Not too long ago, in the middle of a show, a female character hit on a horrible realisation: she was not who she seemed. “First I was a lovely wife / Picturesque and pensive,” she sang. “Showed no signs of inner life / Beyond the mildly inoffensive.” She went on, in some torment: “Now I must assert myself / And break out if I can / Which isn’t easy for a woman / Written by a man.”
The character, Aoife, an emblem of 1970s middle Ireland in Rough Magic's recent musical The Train, was never going to be mistaken for a rounded creature of flesh and blood. In Arthur Riordan and Bill Whelan's musical based on the events of the Contraceptive Train, Aoife owed her life to the requirements of comic illustration. But the song, Written by a Man, was somewhere between a knowing concession and an act of self-admonishment. Here was a piece celebrating a pivotal moment for Irish feminism as envisaged by male writers. What did they know?
Barely two months later, at the public meeting of Waking the Feminists at the Abbey Theatre, the matter of gender representation, both on and off the stage, was again an urgent cause for concern. In highlighting the lack of opportunities for women theatre professionals, several speakers referred to the politics of depiction as a direct consequence: whose stories were being told, whose voices were being heard, whose view was being privileged?
Eleanor Methven, a founder of Charabanc Theatre Company, seized on her own quote from 1983 about the lack of good roles for women: "We were tired of playing somebody's wife, somebody's girlfriend, somebody's sister. We wanted to be the somebody." These, Methven pointed out, were uncannily and depressingly similar to the words of Jo Cummins of Galway's Moonfish Theatre, who, more than 30 years later, set up her company in order to play "more than merely the female appendage for the male protagonist". By the time Janet Moran described the girlfriends, wives and mothers, the sexpots, waifs and objects of desire that a female actor might expect to play – "men's ideas of women" – she put the matter succinctly: "It's pretty gross when you think about it."
Why should it be so hard to write across gender with some depth, and are things radically improved when women write the script? An obvious issue is our conditioning within a society in which the “male gaze” is prioritised. As the feminist critic Jill Dolan described it, performances usually address male spectators as active subjects, encouraging them to identify with the male hero – the “somebody”, as Methven put it. The women are relegated to supporting roles, passive or invisible, defined in relation to the male. They are rarely complex, authentic or autonomous. The examples in Irish theatre are too numerous to count: a procession of suffering mothers, sentimentalised girleens, temptresses, offstage redeemers, even the magically transforming symbols of land and nation.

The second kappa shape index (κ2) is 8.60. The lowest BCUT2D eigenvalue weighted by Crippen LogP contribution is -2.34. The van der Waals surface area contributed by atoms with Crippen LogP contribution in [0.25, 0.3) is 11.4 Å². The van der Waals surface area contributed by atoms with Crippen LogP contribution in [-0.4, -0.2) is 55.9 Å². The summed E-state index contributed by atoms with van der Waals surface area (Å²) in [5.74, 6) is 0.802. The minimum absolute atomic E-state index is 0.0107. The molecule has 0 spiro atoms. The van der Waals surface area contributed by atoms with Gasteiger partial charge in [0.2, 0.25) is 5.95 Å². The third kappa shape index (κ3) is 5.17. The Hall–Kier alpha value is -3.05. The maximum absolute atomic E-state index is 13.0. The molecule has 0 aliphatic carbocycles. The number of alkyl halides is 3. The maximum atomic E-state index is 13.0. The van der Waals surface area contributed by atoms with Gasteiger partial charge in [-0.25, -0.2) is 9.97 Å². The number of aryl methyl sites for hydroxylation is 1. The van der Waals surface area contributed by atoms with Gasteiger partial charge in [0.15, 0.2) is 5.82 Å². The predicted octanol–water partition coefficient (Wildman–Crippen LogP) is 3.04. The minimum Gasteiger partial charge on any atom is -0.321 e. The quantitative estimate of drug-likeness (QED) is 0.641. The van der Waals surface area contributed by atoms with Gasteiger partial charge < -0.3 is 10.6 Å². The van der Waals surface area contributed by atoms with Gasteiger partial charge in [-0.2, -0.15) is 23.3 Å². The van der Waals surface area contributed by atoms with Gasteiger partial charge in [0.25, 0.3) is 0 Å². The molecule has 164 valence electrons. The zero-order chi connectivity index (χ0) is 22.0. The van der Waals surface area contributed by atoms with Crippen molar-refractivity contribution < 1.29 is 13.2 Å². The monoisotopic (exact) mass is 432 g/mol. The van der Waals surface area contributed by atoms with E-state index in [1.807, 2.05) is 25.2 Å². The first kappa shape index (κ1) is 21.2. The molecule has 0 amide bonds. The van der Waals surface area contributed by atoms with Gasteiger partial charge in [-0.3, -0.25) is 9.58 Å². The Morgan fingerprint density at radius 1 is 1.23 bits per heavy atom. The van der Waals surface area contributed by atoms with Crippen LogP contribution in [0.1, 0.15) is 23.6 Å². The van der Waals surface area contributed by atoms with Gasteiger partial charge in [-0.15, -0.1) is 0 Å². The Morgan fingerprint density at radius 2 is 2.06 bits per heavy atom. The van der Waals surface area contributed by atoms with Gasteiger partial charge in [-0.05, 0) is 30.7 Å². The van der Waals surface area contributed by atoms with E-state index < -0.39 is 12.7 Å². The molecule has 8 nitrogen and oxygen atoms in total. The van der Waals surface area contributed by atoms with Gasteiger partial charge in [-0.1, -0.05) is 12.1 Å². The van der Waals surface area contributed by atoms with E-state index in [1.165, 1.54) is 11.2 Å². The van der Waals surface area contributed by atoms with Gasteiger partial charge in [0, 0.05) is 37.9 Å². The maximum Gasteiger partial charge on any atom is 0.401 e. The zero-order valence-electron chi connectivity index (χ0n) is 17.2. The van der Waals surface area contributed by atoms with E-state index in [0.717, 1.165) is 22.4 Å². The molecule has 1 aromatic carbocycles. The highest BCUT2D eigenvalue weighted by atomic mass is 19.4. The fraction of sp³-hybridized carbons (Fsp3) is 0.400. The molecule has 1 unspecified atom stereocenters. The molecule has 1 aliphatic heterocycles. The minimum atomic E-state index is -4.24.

Asked recently about writing better men than women, the playwright Conor McPherson gave a familiar answer: “I’m a man and I’m stuck in my circumstances, unfortunately,” he began. It was not something he was proud of, he added, but nor did it seem like something he was anxious to remedy. In a way he made it sound like none of his business. He knew men, the straightforward “stupid” agents of his drama; women were a mystery.
Women are from Venus and men are from Mars, according to pop psychology, stranding them on distant planets. Art requires imagination and empathy; an effort to understand each other, to see things from another side. Why bother, goes the lazy explanation: we’re just too different. And so little changes.
If the plays of Marina Carr feel like something of an antidote, as one of the alarmingly few women to have been produced on the Abbey stage, it’s partly because they more regularly make their female characters people in full possession and expression of desires, the complicated and messy centres of their stories, agents who roam spaces that are neither domestic nor realistic, the terrain of the dominant mode. Her male figures may be largely mammy’s boys, rapacious boors or pathetic husbands, but few complain.
Why is it that when a man constructs a woman character with some depth, or a woman conceives of a man with similar complexity, it is usually found remarkable? Roddy Doyle, asked frequently about creating Paula Spencer, has admirably tended to dial down the mystery, asking questions of his character, her perspective, getting to know her, until "gradually the point of view becomes her point of view".
The gung-ho film-maker James Cameron once described a much more simplistic but still pleasing technique: “You write dialogue for a guy and then change the name.” Tellingly, the questions and the answers are much the same when the sexes are reversed. Asked how she could write so convincingly for male characters, Dorothy L Sayers may have put it best: “I had coped with this difficult problem by making my men talk, as far as possible, like ordinary human beings.” That was in 1938. It shouldn’t still sound like a radical concept.